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Unique prototype card production idea

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Joined: 05/23/2010

So, I'm walking through the Walmart the other day, and I notice the machines for digital photo prints have lowered their rates. You can now get a 4x6 printed immediately for 28 cents, and sent for bulk printing (a couple day turn-around) for 15 cents each. Other local stores may offer a little better rates, so shop around. Curiously, prices go up exponentially with each standard size increase.

I checked on-line and found outfits like Snapfish which may be a couple cents less per print, but require uploading your pictures (which can be huge) and often require pre-payment. Also, by the time you add shipping, the savings are minimal.

I began thinking that 2x3 is only a little smaller than a standard game card. I measured cards from Uno, Buzztime Trivia, and a standard playing card, and they were all around 2.25 x 3.5.

So, since a digital photo is just a jpeg on a memory card, one could create a card in Photoshop, Gimp, etc, upload it to a memory card, and print it on one of these machines. You would just need to duplicate the dimensions a picture (my 3.1 megapixel camera creates images of 2048x1536, giving a better than 300dpi (photo quality) print at 6"x4"). Then put a line down middle, and place two images side by side. For single-sided cards, this would be two fronts, and for double-sided cards, this would be a front and a back. Load the file up on a memory card and head off to the print machine.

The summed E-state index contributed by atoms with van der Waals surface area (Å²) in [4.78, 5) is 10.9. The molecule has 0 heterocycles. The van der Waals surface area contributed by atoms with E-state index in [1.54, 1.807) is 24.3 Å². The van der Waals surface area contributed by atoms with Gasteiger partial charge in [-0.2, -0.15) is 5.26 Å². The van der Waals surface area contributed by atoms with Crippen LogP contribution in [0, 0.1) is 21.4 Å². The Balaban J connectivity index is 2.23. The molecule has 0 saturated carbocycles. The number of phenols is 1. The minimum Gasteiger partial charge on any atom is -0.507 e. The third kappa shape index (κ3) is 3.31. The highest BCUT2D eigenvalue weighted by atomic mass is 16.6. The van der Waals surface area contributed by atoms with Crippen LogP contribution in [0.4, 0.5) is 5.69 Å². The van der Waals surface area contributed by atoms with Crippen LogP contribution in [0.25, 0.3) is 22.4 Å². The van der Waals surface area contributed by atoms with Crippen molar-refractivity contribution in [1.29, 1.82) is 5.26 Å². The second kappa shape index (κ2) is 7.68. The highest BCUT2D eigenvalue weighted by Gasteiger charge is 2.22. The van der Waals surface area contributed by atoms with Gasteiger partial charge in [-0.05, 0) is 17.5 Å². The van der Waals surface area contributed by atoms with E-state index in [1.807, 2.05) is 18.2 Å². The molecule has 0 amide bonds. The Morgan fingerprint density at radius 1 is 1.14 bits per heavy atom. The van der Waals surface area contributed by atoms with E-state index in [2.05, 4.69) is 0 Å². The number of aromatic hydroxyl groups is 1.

I'd suggest making a couple prints at the "print it immediately" machine, to check out your designs before shipping a whole batch out for remote printing. While you're at the store, hit the craft area and look for a corner rounding punch (around $5-$10) to finish your corners. If you're making double-sided cards, pick up a scrapbooking adhesive dispenser (around $10).

When you get the pictures back, cut them in half on the line and punch the corners. If you're making double-sided cards, apply a strip of adhesive along the two long edges on the back of the front card and a single strip down the middle on the back of the back card. Then, line the two cards up and stick them together back-to-back. I tried folding the 4x6 in half, back on the line and sicking the halves together, but the halves would keep trying to pull themselves apart near the fold.

I found that the single-sided cards feel close to standard cards, and slide off each-other pretty well, but they are not as stiff and don't have the 'snap' of standard cards. Depending on your personal preferences, these might be best used for things like trivia cards, Monopoly property cards, etc. These cards would work well for play testing.

The double-sided cards shuffle a little better, and have the stiffness and snap of playing cards, but may feel a little too thick. Since they will cost twice as much per card, you may wish to save these cards for demos and samples when submitting your idea to publishers.

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